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TECH: Stents and the lack of technology assessment in action

CabgNewer Stents Pose Dangers, 2 Doctors Say. That would be the drug eluting stents, now racking up a $6bn odd in US revenue for their manufacturers.

Well what did you expect? Oh, and by the way, still no evidence that stents are better than CABGs for the payer or the patient, in fact it’s still probably the other way around —as THCB has been saying for a while. But don’t expect much to change. After all you need more than evidence to stop this ball rolling downhill.

For example, I met someone with a new and better drug-eluting stent (from ex-BSX but now with Abbott) only last week, so if we decide that Cypher and Taxus aren’t the best answer, I’m sure the real answer will be something new—not something old.

 

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  1. Matt:
    A really provocative article. I want to respond to your final line: “so if we decide that Cypher and Taxus aren’t the best answer, I’m sure the real answer will be something new—not something old.”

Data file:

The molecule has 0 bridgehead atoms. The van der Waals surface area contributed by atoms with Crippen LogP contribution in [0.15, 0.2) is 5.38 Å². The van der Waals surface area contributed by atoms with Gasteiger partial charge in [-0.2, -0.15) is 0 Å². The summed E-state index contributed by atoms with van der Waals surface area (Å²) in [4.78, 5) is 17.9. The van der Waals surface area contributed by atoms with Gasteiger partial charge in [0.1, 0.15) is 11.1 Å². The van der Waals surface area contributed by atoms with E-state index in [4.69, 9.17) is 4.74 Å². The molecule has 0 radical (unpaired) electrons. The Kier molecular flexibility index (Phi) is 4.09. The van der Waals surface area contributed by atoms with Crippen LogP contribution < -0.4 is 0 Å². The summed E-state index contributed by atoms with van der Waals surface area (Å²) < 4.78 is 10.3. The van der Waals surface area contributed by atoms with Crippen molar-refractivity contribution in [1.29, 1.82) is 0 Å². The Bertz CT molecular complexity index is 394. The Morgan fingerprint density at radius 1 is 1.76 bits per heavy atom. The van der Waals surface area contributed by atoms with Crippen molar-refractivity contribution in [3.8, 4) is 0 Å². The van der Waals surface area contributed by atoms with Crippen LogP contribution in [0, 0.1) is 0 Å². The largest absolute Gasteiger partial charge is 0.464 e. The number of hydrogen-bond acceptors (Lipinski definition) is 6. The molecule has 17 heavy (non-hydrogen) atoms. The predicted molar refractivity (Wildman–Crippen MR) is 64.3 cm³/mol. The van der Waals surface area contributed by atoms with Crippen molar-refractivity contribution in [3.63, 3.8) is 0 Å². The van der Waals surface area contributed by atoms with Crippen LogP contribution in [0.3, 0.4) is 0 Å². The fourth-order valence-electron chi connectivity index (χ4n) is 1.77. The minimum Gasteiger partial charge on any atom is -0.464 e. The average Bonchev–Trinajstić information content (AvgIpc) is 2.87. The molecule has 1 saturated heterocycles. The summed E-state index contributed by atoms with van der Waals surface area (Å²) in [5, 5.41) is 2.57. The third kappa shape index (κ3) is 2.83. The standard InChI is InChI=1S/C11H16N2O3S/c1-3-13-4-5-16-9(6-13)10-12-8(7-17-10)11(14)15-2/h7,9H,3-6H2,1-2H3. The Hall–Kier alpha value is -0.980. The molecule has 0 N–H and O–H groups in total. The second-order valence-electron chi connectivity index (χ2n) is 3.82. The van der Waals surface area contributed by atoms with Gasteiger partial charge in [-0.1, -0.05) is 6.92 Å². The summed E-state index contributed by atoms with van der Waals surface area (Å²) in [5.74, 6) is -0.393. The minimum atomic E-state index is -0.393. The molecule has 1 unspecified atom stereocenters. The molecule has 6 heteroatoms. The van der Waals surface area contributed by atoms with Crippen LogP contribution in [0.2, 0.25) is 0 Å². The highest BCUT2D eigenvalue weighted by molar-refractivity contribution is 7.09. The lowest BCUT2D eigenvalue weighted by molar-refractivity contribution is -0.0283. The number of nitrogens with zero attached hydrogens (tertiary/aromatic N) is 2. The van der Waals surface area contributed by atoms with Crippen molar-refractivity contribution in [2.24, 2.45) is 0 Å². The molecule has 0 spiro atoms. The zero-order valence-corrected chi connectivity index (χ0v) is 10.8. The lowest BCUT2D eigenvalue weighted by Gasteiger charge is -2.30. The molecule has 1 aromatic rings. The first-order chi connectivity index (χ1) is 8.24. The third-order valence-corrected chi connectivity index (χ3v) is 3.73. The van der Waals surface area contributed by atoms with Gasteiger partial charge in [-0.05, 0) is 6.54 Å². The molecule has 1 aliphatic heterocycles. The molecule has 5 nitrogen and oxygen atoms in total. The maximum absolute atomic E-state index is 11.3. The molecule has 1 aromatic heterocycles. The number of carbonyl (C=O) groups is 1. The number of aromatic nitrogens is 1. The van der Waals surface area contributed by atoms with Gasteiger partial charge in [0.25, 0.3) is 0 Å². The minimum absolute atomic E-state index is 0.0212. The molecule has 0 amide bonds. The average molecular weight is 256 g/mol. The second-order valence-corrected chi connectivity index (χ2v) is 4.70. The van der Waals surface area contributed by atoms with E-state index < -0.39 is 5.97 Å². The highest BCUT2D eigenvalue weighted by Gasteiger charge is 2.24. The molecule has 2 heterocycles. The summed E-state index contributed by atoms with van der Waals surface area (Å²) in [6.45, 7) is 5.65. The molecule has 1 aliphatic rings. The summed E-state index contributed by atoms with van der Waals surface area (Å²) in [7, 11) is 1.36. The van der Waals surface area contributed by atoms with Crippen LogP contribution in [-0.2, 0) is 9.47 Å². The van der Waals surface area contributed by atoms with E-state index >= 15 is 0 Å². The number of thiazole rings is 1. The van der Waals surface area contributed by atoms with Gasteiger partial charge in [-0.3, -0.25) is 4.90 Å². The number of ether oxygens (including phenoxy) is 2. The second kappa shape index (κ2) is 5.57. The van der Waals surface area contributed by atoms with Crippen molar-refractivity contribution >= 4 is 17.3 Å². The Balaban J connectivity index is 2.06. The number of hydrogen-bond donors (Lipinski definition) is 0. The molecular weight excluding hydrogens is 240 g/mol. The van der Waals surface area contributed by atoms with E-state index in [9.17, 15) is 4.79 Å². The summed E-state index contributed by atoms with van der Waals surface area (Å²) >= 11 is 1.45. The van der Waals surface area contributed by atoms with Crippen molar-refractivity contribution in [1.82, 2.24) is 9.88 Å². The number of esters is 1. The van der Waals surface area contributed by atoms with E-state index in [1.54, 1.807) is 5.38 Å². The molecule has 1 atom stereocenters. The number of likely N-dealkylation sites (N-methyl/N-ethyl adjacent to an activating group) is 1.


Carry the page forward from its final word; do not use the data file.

Reminds me that the late Robert Mendelsohn, MD, who wrote the wonderful book, “Confessions of a Medical Heretic,” once said, “Doctors don’t let go of one medication until they find a more dangerous one to replace it.”
    Still true today, no?
    Julia Schopick
    http://www.honestmedicine.com

  2. As one who had both CABG (1999) and a DES (Cypher, last year), I can tell you that there is an enormous difference in both complexity of the procedure and recovery time. Furthermore, at the time of my CABG, even in the best hospitals, 2% of patients did not survive the operation. The reading I’ve done, combined with information provided to me by my cardiologist, suggest that a long term regimen of Plavix and aspirin can largely prevent subsequent clots after a DES is inserted. CABG should be the last resort if none of the less invasive options are feasible or if CABG offers a significantly better long term pronosis in a particular patient based on where the blockages are and how many stents might be required.

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